With Game Group struggling to keep its head above water and the arrival of even more powerful mobile gaming in the for of the PS Vita and new iPad, the traditional games industry has been caught napping.

At the video game BAFTAs which took place in London over the weekend, the International Business Times UK spoke with Philip Oliver, co-founder of Blitz Game Studios, who believes that console makers are under pressure from iOS and Android.

Video Game BAFTAS
The 2012 video game BAFTAS took place at London's Park Lane Hilton Hotel on Friday, 16 March.

"The industry is in absolute turmoil," Oliver told us on the BAFTA red carpet. "We've always said that the amount of power in these devices [PS Vita, iPad etc] and a number of devices that have been brought to market is fantastic, and of course as you've gone away from boxed products and traditional distribution so costs of distributing games drops right down."

"What has this led to? It's led to things like being able to buy cracking games on the iPad (read our review here) and the iPhone and stuff like that, which puts the traditional games market - Nintendo, Sony and Microsoft - under real pressure."

Sony launched the PS Vita to a lukewarm reception last month, and while we found the hardware to be excellent, the price and limited range of games is disappointing. Read our full review of the Vita here.

Oliver continued: "Obviously the Vita is going to be the first to really feel that pressure head-on. I think the Vita is an awesome machine, don't get me wrong, but the business model is challenged badly by the iPhone, the iPad, tablets, Android. It's a challenge."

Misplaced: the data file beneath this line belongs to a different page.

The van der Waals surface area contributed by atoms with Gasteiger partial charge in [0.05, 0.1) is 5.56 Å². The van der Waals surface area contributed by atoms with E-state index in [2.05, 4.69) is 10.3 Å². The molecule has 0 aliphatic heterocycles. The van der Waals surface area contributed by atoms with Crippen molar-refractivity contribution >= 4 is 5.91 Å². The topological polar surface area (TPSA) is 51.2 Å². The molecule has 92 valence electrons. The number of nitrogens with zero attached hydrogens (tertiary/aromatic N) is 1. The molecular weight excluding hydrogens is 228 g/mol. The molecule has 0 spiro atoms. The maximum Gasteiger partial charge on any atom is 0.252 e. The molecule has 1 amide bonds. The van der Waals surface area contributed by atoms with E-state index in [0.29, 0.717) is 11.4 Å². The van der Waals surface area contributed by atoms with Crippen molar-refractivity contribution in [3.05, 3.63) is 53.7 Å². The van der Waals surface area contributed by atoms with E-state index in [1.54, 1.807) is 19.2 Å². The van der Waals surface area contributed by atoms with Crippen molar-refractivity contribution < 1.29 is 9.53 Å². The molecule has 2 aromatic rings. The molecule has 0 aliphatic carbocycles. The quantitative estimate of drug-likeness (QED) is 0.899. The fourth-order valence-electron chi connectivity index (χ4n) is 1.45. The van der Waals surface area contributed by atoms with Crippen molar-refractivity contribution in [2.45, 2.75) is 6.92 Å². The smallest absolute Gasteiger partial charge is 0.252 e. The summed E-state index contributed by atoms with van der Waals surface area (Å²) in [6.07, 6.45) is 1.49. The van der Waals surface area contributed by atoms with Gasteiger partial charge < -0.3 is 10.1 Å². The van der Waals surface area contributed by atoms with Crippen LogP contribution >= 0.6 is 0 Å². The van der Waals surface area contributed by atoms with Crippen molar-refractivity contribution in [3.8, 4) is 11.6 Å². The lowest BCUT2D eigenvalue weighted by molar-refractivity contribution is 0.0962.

Philip Oliver
Philip Oliver spoke to us at the video game BAFTAS at the Park Lane Hilton Hotel, London.

So far the portable games sector on iOS and Android is mainly limited to casual games, leaving hard core titles like Portal and Battlefield to be developed for console like the Xbox 360 and PS3.

Oliver said that hardcore game developers must adjust and move away from the boxed product: "If they can get a good business model reliant on digitally distributed games rather than relying on boxed games, because those will always be very expensive because there's so many people in the chain."

With news on Friday evening that a rescue package for Game Group has fallen through and that the group will face imminent administration, we asked Oliver where he thinks the retail company has gone wrong.

"I find this very interesting. I was actually talking to my wife about this and she said 'oh well, it's because we're all going digital,' and that kind of makes sense. You kind of expect the market to drop a little bit. And then she was saying 'but they [Game] do all the trade-ins', but that's not going to help."

"Well, it actually helps Game a bit, but it doesn't help the industry. And that's actually what's happened, they've fallen out of love with the people who really keep them in business, those who produce the new games, the publishers and the hardware manufacturers. So when the going got tough, they didn't have any friends. And I guess that's the biggest problem."

Oliver compared Game to GameStop in the US, a very similar business which is going from strength to strength - and is even tipped to be interested in buying Game Group.

"The interesting thing is, although digital is going to take over, it's going to be a slow and gradual thing, and in fact in America GameStop has a very, very similar business model, but actually it's really successful. But that's because they have friends, they've kept friendly with the industry and so it hasn't just fallen off a cliff - instead its still trading, it's still profitable and it'll still be here for many more years, I'm sure. Game, on the other hand, it's days are probably numbered."